Physical exercise has an anti-aging effect on the hippocampus region of the brain — an area that controls memory, learning and balance. A new study, comparing different forms of exercise — dancing and endurance training — undertaken by elderly volunteers for 18 months, shows that both can have an anti-aging effect on the brain, but only dancing corresponded to a noticeable difference in behaviour.
This difference is attributed to the extra challenge of learning dancing routines.
As we grow older we suffer a decline in mental and physical fitness, which can be made worse by conditions like Alzheimer’s disease. But older people who routinely partake in physical exercise can reverse the signs of aging in the brain, and dancing has the most profound effect.
“Exercise has the beneficial effect of slowing down or even counteracting age-related decline in mental and physical capacity,” says Dr Kathrin Rehfeld, lead author of a study, based at the German center for Neurodegenerative Diseases, Magdeburg, Germany.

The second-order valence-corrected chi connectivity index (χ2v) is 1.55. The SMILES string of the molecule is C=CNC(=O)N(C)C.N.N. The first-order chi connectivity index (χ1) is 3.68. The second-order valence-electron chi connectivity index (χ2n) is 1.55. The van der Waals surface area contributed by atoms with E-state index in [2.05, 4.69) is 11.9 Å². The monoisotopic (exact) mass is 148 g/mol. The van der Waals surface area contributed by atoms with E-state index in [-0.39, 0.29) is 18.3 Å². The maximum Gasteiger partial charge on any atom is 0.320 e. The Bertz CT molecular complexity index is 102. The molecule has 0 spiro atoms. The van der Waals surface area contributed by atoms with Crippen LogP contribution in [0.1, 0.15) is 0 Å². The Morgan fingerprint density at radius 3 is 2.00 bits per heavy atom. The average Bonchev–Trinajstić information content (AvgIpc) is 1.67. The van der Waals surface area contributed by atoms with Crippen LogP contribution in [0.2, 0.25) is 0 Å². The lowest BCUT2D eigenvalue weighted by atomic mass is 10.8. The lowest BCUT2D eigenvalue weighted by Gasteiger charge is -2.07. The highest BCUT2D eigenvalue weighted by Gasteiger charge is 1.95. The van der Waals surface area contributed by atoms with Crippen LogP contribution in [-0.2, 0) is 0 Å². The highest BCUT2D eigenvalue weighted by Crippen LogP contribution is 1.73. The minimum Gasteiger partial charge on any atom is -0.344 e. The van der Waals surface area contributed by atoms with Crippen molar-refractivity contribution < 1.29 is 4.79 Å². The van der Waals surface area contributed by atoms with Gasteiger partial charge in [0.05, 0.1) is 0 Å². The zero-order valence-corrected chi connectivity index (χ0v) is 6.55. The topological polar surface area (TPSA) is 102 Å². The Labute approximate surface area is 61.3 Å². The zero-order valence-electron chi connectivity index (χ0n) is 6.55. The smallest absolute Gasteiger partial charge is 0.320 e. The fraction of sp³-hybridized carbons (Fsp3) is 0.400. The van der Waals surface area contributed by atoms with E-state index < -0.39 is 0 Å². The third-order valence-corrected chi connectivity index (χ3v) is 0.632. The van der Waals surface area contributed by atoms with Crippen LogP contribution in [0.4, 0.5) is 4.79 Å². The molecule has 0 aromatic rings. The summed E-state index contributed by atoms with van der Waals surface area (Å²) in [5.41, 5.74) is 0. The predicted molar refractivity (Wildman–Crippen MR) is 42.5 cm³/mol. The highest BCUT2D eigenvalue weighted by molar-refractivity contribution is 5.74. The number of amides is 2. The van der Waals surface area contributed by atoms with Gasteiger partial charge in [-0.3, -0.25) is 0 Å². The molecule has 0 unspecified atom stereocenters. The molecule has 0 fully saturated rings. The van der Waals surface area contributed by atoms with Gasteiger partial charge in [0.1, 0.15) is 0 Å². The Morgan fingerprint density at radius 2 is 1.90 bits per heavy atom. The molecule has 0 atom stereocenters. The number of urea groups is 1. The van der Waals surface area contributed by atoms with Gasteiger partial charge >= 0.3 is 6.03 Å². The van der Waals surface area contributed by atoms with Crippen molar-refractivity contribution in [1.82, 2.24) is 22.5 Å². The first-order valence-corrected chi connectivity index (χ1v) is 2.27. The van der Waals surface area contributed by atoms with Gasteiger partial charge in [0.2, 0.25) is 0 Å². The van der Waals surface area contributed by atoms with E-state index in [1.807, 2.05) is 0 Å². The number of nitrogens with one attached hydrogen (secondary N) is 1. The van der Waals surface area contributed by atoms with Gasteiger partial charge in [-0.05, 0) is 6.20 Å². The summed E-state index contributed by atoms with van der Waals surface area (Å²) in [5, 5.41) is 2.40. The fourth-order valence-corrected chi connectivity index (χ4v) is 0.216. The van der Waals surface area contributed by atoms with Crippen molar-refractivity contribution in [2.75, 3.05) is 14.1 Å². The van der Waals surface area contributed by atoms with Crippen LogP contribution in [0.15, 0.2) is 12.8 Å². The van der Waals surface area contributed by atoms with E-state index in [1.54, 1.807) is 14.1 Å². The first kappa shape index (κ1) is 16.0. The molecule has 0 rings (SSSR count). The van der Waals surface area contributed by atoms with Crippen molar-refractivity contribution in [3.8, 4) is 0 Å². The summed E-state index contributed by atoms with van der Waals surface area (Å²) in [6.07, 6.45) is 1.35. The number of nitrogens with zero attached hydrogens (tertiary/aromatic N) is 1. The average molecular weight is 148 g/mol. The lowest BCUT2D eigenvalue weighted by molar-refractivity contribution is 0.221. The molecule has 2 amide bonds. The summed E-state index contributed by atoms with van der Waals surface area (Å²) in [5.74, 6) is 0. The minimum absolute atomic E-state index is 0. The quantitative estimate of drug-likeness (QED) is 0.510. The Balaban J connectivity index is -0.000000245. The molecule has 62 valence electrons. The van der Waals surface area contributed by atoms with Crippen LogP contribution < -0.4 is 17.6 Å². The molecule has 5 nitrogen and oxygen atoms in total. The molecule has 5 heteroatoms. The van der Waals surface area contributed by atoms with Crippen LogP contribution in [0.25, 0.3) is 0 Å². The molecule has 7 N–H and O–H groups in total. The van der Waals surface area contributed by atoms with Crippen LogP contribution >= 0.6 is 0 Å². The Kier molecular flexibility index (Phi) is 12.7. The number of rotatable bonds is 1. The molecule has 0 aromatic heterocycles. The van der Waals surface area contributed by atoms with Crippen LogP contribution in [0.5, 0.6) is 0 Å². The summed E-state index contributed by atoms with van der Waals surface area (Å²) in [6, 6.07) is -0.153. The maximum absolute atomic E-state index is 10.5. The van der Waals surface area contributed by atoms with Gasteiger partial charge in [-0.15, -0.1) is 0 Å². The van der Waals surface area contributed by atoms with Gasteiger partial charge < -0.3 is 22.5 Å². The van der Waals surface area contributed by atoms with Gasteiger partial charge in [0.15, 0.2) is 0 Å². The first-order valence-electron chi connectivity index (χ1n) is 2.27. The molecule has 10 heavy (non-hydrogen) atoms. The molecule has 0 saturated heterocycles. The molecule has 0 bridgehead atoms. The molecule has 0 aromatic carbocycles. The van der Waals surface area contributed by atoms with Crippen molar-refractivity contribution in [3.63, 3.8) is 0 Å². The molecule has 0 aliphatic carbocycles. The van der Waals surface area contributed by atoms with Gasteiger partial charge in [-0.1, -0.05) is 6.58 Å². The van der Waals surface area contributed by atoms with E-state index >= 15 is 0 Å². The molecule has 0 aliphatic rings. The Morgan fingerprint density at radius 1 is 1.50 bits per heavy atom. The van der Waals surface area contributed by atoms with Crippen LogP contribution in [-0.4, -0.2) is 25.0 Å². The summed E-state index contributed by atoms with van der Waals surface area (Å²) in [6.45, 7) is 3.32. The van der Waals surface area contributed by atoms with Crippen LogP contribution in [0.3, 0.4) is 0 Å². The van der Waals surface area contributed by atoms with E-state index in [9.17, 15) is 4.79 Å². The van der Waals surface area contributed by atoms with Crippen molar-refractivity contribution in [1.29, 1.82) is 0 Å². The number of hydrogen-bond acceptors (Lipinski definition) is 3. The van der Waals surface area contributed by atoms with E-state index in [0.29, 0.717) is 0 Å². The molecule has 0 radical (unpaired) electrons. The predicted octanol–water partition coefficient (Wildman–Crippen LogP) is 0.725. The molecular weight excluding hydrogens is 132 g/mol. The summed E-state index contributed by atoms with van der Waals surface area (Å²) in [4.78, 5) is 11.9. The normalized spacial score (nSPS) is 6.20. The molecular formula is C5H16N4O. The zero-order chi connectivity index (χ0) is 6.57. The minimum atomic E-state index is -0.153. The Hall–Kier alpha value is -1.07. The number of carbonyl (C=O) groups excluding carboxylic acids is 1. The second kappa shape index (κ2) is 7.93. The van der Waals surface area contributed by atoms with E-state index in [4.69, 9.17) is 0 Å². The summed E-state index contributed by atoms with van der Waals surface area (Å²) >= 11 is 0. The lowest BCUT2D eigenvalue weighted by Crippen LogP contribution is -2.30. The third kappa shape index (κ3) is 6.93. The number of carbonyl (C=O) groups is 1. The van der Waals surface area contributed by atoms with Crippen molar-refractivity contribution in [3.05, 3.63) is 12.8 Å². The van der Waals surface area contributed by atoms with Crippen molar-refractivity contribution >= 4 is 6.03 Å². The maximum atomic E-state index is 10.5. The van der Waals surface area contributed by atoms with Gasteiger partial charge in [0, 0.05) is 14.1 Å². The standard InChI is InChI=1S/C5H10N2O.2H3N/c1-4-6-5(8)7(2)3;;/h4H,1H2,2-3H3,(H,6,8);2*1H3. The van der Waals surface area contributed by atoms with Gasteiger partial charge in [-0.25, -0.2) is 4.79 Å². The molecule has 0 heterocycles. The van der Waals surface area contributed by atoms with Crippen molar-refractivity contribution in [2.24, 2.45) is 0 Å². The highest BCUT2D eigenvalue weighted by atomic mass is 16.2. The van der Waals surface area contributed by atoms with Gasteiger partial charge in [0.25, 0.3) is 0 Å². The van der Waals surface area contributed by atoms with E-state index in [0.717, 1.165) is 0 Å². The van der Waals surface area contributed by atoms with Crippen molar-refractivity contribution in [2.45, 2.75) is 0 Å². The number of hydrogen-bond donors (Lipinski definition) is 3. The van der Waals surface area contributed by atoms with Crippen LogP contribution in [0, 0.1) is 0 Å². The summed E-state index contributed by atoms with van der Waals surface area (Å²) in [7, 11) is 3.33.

“In this study, we show that two different types of physical exercise (dancing and endurance training) both increase the area of the brain that declines with age. In comparison, it was only dancing that lead to noticeable behavioral changes in terms of improved balance.”
Elderly volunteers, with an average age of 68, were recruited to the study and assigned either an 18-month weekly course of learning dance routines, or endurance and flexibility training. Both groups showed an increase in the hippocampus region of the brain that can be prone to age-related decline and is affected by diseases like Alzheimer’s. It also plays a key role in memory and learning, as well as keeping one’s balance.
“We tried to provide our seniors in the dance group with constantly changing dance routines of different genres. Steps, arm-patterns, formations, speed and rhythms were changed every second week to keep them in a constant learning process. The most challenging aspect for them was to recall the routines under the pressure of time and without any cues from the instructor.”
Rehfeld and her colleagues are building on this research to trial new fitness programs that have the potential of maximizing anti-aging effects on the brain.
Physical activity is one of the lifestyle factors that can contribute to this, counteracting several risk factors and slowing down age-related decline and dancing is a powerful tool to set new challenges for body and mind, especially in older age.